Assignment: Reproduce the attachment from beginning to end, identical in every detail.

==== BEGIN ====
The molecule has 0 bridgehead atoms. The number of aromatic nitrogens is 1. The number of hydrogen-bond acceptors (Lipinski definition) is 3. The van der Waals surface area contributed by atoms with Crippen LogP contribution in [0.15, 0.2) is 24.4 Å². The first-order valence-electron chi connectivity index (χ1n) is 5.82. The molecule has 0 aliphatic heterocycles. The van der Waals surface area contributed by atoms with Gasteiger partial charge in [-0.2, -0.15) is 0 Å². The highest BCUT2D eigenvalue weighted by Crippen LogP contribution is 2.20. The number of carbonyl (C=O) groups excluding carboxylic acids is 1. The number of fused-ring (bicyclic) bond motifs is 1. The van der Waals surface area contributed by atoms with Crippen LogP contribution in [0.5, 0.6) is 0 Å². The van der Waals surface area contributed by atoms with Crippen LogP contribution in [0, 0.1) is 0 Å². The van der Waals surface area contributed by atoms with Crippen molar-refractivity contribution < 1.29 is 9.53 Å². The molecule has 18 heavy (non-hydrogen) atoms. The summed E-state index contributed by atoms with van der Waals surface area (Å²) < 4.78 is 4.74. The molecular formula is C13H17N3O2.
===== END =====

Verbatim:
The molecule has 0 bridgehead atoms. The number of aromatic nitrogens is 1. The number of hydrogen-bond acceptors (Lipinski definition) is 3. The van der Waals surface area contributed by atoms with Crippen LogP contribution in [0.15, 0.2) is 24.4 Å². The first-order valence-electron chi connectivity index (χ1n) is 5.82. The molecule has 0 aliphatic heterocycles. The van der Waals surface area contributed by atoms with Gasteiger partial charge in [-0.2, -0.15) is 0 Å². The highest BCUT2D eigenvalue weighted by Crippen LogP contribution is 2.20. The number of carbonyl (C=O) groups excluding carboxylic acids is 1. The number of fused-ring (bicyclic) bond motifs is 1. The van der Waals surface area contributed by atoms with Crippen LogP contribution in [0.5, 0.6) is 0 Å². The van der Waals surface area contributed by atoms with Crippen LogP contribution in [0, 0.1) is 0 Å². The van der Waals surface area contributed by atoms with Crippen molar-refractivity contribution < 1.29 is 9.53 Å². The molecule has 18 heavy (non-hydrogen) atoms. The summed E-state index contributed by atoms with van der Waals surface area (Å²) < 4.78 is 4.74. The molecular formula is C13H17N3O2.